China’s near two-year ban on US imports of chickens used for breeding is threatening supplies of chicken meat in the world’s second-largest poultry market, leading to the first shortfall in at least a decade and potentially pushing up prices.
China relies on imported breeding stock for production of white-feathered broiler chickens, the type used by fast-food chains, which account for more than half the country’s chicken supply.
But Beijing banned poultry imports from the United States last year in response to a December 2014 bird flu outbreak. That, followed by a similar ban on imports from France late last year, has seen a sharp drop in the supply of white-feather “grandparent” stock.
Grandparent birds are the progeny of pedigree stock bred largely by three global companies, Aviagen, Cobb-Vantress and Groupe Grimaud. China has so far been unsuccessful in developing its own white-feather pedigree lines.
Imports of breeding chicks – shipped in lots of 168 – fell to 720,000 units last year, around half the levels of 2013, said Fujian Sunner Development Co, a chicken supplier to Yum Brands’ KFC.
Only 110,000 units have entered the market so far this year, it added in its first half-report, well below what is needed to produce enough broiler chickens for next year’s demand.
The U.S. supplies about half of the world’s breeding chicks, followed by the United Kingdom. Only Spain and New Zealand, much smaller producers, can currently ship chicks to China.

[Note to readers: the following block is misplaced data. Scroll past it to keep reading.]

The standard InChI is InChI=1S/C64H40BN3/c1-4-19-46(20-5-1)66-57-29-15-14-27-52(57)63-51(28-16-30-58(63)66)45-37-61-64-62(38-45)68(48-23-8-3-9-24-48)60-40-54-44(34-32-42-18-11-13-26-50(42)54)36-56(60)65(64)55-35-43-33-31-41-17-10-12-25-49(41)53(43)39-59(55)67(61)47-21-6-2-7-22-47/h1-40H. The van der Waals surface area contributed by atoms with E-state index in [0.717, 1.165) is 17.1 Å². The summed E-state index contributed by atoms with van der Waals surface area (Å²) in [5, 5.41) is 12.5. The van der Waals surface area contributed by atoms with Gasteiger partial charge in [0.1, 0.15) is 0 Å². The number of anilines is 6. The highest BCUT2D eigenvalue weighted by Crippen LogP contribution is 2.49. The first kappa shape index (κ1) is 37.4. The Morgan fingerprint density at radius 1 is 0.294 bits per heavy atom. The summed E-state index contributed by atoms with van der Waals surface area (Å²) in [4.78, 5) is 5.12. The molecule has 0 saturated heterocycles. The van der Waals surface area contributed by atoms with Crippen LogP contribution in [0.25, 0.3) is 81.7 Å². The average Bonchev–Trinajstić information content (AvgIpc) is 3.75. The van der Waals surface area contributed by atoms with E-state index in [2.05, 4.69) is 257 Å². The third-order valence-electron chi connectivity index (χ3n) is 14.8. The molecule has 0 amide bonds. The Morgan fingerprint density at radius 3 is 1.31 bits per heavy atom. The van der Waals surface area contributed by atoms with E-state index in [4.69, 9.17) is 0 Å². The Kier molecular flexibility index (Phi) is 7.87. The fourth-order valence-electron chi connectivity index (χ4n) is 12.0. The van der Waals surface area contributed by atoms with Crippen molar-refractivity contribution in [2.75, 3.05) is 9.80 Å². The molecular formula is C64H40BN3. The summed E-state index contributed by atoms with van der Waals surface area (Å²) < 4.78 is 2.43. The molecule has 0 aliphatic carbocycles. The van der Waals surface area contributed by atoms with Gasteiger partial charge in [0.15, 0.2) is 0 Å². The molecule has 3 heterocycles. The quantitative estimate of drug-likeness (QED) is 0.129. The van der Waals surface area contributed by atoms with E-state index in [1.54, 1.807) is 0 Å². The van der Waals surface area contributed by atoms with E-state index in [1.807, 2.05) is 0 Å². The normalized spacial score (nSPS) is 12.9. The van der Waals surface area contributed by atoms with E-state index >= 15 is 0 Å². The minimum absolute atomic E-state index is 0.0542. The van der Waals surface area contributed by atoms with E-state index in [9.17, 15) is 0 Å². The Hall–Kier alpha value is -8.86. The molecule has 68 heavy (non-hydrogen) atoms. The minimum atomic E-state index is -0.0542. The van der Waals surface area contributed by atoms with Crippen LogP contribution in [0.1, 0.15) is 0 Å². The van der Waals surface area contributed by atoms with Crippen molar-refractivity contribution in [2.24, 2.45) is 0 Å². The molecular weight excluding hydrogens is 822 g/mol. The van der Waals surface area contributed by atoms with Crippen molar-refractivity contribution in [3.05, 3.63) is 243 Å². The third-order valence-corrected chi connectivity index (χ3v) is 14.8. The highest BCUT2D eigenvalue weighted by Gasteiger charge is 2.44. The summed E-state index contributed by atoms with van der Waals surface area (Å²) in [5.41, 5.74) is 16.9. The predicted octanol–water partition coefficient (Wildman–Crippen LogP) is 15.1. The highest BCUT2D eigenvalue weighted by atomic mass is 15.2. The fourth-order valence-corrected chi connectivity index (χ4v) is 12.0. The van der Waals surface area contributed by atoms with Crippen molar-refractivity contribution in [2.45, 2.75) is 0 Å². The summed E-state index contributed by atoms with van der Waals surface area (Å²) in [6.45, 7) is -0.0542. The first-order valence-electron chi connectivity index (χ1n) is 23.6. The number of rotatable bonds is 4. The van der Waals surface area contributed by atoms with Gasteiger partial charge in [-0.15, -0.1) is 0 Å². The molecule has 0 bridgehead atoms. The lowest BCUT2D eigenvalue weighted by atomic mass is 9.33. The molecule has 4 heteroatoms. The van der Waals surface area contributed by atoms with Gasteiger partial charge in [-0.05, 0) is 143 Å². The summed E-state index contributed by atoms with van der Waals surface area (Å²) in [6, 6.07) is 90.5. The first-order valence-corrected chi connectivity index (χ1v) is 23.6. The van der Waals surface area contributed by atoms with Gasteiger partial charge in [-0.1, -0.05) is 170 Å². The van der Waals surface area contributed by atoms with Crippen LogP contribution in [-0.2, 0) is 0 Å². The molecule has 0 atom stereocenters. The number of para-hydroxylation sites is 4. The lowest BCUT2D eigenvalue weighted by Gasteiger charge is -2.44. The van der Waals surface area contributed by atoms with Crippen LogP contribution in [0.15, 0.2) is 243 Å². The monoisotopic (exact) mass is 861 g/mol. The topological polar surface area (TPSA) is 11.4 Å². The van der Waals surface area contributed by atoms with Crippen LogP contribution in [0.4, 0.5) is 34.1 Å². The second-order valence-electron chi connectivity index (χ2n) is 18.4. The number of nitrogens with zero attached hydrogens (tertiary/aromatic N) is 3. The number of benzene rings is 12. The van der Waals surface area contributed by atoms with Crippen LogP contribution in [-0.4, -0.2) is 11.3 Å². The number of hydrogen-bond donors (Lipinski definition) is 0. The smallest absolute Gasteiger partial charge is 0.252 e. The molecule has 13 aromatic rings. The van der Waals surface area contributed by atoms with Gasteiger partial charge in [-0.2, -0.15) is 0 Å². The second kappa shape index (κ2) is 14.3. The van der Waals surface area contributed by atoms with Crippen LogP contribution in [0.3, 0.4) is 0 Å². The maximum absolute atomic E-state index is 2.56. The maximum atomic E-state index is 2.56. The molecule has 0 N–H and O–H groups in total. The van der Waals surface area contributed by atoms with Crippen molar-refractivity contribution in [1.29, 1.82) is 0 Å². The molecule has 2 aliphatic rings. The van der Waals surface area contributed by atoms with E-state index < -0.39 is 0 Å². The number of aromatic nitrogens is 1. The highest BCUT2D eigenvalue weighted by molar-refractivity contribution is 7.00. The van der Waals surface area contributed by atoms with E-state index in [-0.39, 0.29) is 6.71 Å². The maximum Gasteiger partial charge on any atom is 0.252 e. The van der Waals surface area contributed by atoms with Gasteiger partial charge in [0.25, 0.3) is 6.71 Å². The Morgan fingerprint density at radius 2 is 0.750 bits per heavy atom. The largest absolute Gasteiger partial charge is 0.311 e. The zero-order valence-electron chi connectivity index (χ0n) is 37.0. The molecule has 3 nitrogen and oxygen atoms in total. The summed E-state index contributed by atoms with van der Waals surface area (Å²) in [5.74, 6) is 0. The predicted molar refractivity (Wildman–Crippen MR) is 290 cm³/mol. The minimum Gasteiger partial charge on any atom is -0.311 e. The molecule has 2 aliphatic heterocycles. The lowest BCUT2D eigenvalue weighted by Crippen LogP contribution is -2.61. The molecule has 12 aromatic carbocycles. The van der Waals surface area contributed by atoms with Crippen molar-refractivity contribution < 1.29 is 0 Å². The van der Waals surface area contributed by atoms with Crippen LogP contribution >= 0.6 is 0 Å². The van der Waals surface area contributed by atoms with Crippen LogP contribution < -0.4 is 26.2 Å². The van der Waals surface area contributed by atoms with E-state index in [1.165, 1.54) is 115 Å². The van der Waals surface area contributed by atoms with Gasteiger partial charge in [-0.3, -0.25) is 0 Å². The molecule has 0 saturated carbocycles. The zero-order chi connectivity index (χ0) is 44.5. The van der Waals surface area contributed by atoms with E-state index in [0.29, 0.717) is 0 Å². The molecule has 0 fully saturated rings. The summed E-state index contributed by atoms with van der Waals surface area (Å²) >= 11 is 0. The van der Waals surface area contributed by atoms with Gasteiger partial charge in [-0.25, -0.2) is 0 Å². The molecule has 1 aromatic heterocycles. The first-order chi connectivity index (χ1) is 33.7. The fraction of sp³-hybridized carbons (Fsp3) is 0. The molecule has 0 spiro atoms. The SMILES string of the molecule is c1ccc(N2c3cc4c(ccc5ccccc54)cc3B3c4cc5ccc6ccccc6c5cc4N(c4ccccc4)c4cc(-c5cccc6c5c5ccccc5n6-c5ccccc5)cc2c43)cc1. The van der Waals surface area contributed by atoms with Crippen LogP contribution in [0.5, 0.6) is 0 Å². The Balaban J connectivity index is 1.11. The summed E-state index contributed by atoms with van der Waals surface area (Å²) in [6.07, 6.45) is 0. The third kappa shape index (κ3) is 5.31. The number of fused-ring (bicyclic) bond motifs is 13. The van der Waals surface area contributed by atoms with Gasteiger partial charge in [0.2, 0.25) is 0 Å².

“Even if the government lifts its bans by the end of the year, next year’s supply [of meat] wouldn’t recover,” said Pan Chenjun, senior analyst at Rabobank.
The World Organization for Animal Health declared the US free of bird flu in April but China is yet to lift its ban.
Poultry prices have already been rising following a recent surge in prices of pork, the country’s most popular meat.
That has pushed some consumers, such as school canteens, to buy more poultry, a cheaper substitute, helping the industry recover some demand after a protracted decline caused by food safety fears and China’s own outbreaks of bird flu.
A shortfall next year, forecast by Rabobank at around 1 million tonnes or 8 percent consumption, could push prices up by as much as 20 percent from a current 19.8 yuan ($2.96) per kg, added Pan.
However, prices will be kept in check by alternatives such as duck meat and increased imports.
China will import 480,000 tonnes of poultry meat next year, up 33 percent from this year, from markets like Brazil, Argentina and Chile, said a recent report by U.S. agriculture department attaches in Beijing.
“Next year’s chicken price will certainly be higher than this year, but it will definitely be at an acceptable level,” said Huang Jianming, director of the China White Feather Chicken Alliance, adding that it wouldn’t rise high enough to spur substitution.
The situation, meanwhile, is offering temporary benefits for domestic poultry firms.
The price of parent stock, or birds bred from imported chicks that produce broiler chickens, has jumped tenfold in the past year to 45 yuan ($6.74) a package.
That helped Shandong Yisheng Livestock and Poultry , Asia’s top broiler breeder, generate first half profits of 270 million yuan, against losses of 192 million yuan a year ago.
The situation could also drive more consolidation in the industry, pushing out smaller players unable to get their hands on sufficient parent stock.
“In 2016 and 2017 supply in the white feather broiler sector is going to be damaged for quite a long period, and we expect the whole industry could see new opportunities in the next three years,” said Fujian Sunner.